[JURIST] A judge for the US District Court for the Southern District of Ohio [official website] on Tuesday refused to lift [order, PDF] a preliminary injunction that delays executions in Ohio. Last month Judge Michael Merz blocked [JURIST report] Ohio's lethal injection protocol by deeming it unconstitutional under the Eighth Amendment [text]. Attorneys for Ohio's prison system argue [WRCB report] that the court abused its power and requested that the injunction be lifted on the basis that it would likely be overturned on appeal. In his opinion, Merz explained that the detriments of overturning the injunction would far outweigh the benefits. He stated that while lifting the injunction would cause irreparable harm to the plaintiffs, it would also undermine the process of appeals, writing, "If the event sought to be enjoined transpires before the appeal is heard, the appeal will be dismissed as moot." The US Court of Appeals for the Sixth Circuit will hear the case February 21.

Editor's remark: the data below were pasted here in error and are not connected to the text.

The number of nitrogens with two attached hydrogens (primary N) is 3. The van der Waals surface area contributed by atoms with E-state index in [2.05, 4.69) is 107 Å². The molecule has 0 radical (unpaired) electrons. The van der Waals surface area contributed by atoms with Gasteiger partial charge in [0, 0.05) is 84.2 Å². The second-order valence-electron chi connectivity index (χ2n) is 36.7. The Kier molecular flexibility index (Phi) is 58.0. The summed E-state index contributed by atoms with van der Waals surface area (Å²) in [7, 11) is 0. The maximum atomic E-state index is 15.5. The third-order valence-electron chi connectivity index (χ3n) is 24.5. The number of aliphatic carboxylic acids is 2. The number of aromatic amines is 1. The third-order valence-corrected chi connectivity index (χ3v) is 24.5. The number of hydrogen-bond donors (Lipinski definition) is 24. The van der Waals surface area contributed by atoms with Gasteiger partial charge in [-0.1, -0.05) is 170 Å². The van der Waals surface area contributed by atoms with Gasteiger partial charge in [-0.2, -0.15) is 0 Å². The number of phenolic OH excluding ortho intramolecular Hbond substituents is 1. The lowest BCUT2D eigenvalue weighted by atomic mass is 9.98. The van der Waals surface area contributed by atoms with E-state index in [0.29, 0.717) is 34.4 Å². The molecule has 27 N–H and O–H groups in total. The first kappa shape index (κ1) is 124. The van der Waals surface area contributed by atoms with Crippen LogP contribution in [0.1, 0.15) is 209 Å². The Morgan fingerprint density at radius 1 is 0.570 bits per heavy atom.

Numerous states have switched to the three-drug protocol, which uses midazolam as a sedative before administering a second drug to paralyze and stop breathing and a third drug to stop the heart. In December the Mississippi Supreme Court allowed a challenge [JURIST report] to the use of the sedative. Also that month an inmate in Alabama coughed and struggled to breathe for 13 minutes [JURIST report] during the administration of midazolam, which death penalty opponents called an "avoidable disaster." The US Supreme Court ruled 5-4 in Glossip v. Gross [SCOTUSblog materials] last year that Oklahoma's use of midazolam as part of its lethal injection protocol does not violate [JURIST report] the Eighth Amendment ban on cruel and unusual punishment [LII backgrounder]. In November the US Court of Appeals for the Tenth Circuit affirmed the dismissal [JURIST report] of a case involving the 2014 botched execution [JURIST report] of Clayton Lockett, a death row inmate in Oklahoma.